Home General news

ORJI KALU AND OUR LAWS BY Adedeji Obadofin

Promising lawyer’s view in the case of Orji Uzor Kalu.

Advertisements

It would be recalled that only yesterday the 8th of May 2020, the Supreme Court of Nigeria nullified the 12 (twelve) year jail term of Senator Orji Uzor Kalu ( the former Governor of Abia State and the Chief whip of the Senate) and the former Director of finance, Abia State Government house, Mr Ude Udeogu ( who was sentenced to ten years imprisonement). Hon. Justice Mohammed Idris who was the presiding judge had on the 5th of December 2019 found the accused persons guilty of the corruption charges levelled against them and sentenced them accordingly after the duo were convicted. However what raises the eyebrow in this instant case is on the major ground on which the supreme Court based it’s decision.

It would be recalled that the trial which commenced at the High Court in Lagos State (2007) was presided over by Hon. Justice Mohammed Idris. However, he got elevated to the Court of appeal sometimes in June 2018 while the trial was still subsisting. In a bid to conclude the trial, the learned Justice of the court of Appeal took permission from the then president of the Court of Appeal, Zainab Bulkachuwa who issued a fiat backed up with S. 397 of the Administration of Criminal Justice Act which permits a judge of the High Court who has been elevated to the court of Appeal to sit over and conclude matters before him at the High Court. For all intents and purposes, the provision of this section provides thus:

“Notwithstanding the provision of any other law, to the contrary, a judge of the High Court who has been elevated to the Court of Appeal shall have dispensation to continue to sit as a High Court judge only for the purpose of concluding any partly heard criminal matter pending before him at the time of his elevation and shall conclude same within a reasonable time provided that this section shall not prevent him from assuming duty as a Justice of the Court of Appeal”

The Supreme Court held that the above provision is not in tandem with the provisions of the Constitution and thereafter ruled that the whole trial amounts to a nullity. Thereafter, the Apex Court ordered a fresh trial of the entire case.

Areas of Agreement
1. It is a trite principle of law that any trial done without jurisdiction is a nullity and can never be remedied. See the case of Madukolu .v. Nkedilim (1962)2. SCNLR 341. Indeed, Jurisdiction is the life wire of any litigation. Any trial lacking in jurisdiction is void ab-initio. To buttress this point, a consious production of S.253 of the Constitution of the Federal Republic of Nigeria provides that;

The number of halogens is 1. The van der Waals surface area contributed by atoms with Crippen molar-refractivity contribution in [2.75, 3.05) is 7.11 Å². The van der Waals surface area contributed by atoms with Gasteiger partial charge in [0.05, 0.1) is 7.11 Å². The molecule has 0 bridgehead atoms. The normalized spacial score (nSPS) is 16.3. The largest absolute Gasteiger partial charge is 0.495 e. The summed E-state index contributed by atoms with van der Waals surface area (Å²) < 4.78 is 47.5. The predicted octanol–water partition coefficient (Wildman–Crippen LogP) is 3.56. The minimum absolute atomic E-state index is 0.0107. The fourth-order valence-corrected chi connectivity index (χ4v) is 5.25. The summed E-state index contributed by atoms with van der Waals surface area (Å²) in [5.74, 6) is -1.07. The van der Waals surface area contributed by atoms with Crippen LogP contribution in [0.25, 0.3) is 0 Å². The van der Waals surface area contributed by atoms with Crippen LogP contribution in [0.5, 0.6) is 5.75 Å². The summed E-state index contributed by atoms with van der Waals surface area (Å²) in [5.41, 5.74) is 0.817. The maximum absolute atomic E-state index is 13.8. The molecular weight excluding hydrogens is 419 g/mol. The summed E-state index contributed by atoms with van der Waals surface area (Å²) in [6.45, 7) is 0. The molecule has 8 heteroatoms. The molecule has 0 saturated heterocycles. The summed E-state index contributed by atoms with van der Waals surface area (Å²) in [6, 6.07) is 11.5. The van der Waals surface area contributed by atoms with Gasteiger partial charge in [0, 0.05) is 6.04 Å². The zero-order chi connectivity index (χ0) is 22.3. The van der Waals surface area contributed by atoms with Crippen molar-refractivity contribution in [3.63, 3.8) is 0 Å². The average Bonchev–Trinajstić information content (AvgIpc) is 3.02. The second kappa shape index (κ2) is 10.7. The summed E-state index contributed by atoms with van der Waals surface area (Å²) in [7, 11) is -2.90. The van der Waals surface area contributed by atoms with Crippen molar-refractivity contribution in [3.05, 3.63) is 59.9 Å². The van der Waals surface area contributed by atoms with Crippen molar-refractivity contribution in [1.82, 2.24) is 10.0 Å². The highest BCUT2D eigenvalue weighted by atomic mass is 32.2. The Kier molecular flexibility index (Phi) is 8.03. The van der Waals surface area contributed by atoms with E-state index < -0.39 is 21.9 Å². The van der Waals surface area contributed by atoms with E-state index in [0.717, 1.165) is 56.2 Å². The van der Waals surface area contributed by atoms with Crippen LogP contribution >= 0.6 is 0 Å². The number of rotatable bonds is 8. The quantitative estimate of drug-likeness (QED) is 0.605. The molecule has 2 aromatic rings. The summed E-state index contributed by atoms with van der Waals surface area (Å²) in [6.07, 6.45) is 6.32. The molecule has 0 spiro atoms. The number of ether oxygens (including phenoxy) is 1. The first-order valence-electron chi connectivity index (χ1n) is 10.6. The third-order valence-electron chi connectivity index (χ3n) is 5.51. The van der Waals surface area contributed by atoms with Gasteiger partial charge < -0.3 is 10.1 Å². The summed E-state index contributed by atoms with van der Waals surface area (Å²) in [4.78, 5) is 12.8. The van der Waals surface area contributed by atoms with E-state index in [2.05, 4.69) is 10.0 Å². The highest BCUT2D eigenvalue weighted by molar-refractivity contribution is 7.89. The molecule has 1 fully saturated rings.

Advertisements

“The Federal High Court shall be duly constituted if it consists of at least one judge of that court” This provision however does not open doors to “any judge” but specifically ” any judge of that court” i.e the High Court. Any attempt to deviate from this provision would rob the Federal High Court of the requisite jurisdiction to sit on any matter.

READ THIS:  Atiku condemns DSS siege on National Assembly

Moreover, S. 239(2) of the Constitution of the Federal Republic of Nigeria states that the Court of Appeal shall be duly constituted if it consists of at least three justices of the Court of Appeal. What this translates into is that a Justice of the Court of appeal is meant to exercise his judicial powers as bestowed on him. Indeed nothing in the whole Gamut of S.249 –S.254 allows an High Court judge who has been elevated to the Court of Appeal to come back and conclude trials before him in the High Court. Indeed, nothing in these Constitutional provisions allows a judge to keep his legs firmly rooted in the Court of Appeal and his hands in the High Court. This outrightly renders S. 397 of the Administration of Criminal Justice Act (Cited Supra) which gives such a permission null and void. Moreover, S.1(3) of the Constitution of the Federal Republic of Nigeria provides that any law which is inconsistent with the provisions of the Constitution is entirely null and void. Moreover, the court in the case of Obianwuna & 5 ors .v. Obi Okudo (1979)47. SC.13/1979 held that the judgement passed by Nnaemeka Agu JSC on a matter in the High Court after he had been elevated to the Court of Appeal was null and void. In the case of Sodeinde .v. The State (1978), the court held that a judgement delivered by the Chief Justice of Oyo State on a date after he had been transferred to Ondo State as a chief judge of that state amounted to a nullity. Going by the above provisions, the supreme Court applied the law as it is not minding whose Ox is gored.